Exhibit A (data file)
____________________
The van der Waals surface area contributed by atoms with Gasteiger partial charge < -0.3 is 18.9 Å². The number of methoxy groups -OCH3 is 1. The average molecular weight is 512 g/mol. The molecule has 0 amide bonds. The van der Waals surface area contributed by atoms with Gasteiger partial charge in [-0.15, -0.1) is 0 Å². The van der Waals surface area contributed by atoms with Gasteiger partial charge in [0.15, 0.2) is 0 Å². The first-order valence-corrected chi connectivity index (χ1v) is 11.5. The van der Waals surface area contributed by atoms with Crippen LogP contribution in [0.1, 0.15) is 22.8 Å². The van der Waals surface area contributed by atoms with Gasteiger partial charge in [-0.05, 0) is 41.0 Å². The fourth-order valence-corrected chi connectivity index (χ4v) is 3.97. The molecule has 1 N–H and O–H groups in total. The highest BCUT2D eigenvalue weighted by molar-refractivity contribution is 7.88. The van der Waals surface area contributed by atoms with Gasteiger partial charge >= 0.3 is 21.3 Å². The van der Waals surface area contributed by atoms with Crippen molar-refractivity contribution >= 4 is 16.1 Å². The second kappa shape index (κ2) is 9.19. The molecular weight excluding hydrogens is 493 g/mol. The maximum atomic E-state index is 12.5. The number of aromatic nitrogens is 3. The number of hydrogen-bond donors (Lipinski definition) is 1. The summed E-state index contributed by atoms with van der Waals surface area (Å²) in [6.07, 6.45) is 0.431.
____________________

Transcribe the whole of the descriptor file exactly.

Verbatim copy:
The van der Waals surface area contributed by atoms with Gasteiger partial charge < -0.3 is 18.9 Å². The number of methoxy groups -OCH3 is 1. The average molecular weight is 512 g/mol. The molecule has 0 amide bonds. The van der Waals surface area contributed by atoms with Gasteiger partial charge in [-0.15, -0.1) is 0 Å². The van der Waals surface area contributed by atoms with Gasteiger partial charge in [0.15, 0.2) is 0 Å². The first-order valence-corrected chi connectivity index (χ1v) is 11.5. The van der Waals surface area contributed by atoms with Crippen LogP contribution in [0.1, 0.15) is 22.8 Å². The van der Waals surface area contributed by atoms with Gasteiger partial charge in [-0.05, 0) is 41.0 Å². The fourth-order valence-corrected chi connectivity index (χ4v) is 3.97. The molecule has 1 N–H and O–H groups in total. The highest BCUT2D eigenvalue weighted by molar-refractivity contribution is 7.88. The van der Waals surface area contributed by atoms with Gasteiger partial charge >= 0.3 is 21.3 Å². The van der Waals surface area contributed by atoms with Crippen molar-refractivity contribution >= 4 is 16.1 Å². The second kappa shape index (κ2) is 9.19. The molecular weight excluding hydrogens is 493 g/mol. The maximum atomic E-state index is 12.5. The number of aromatic nitrogens is 3. The number of hydrogen-bond donors (Lipinski definition) is 1. The summed E-state index contributed by atoms with van der Waals surface area (Å²) in [6.07, 6.45) is 0.431.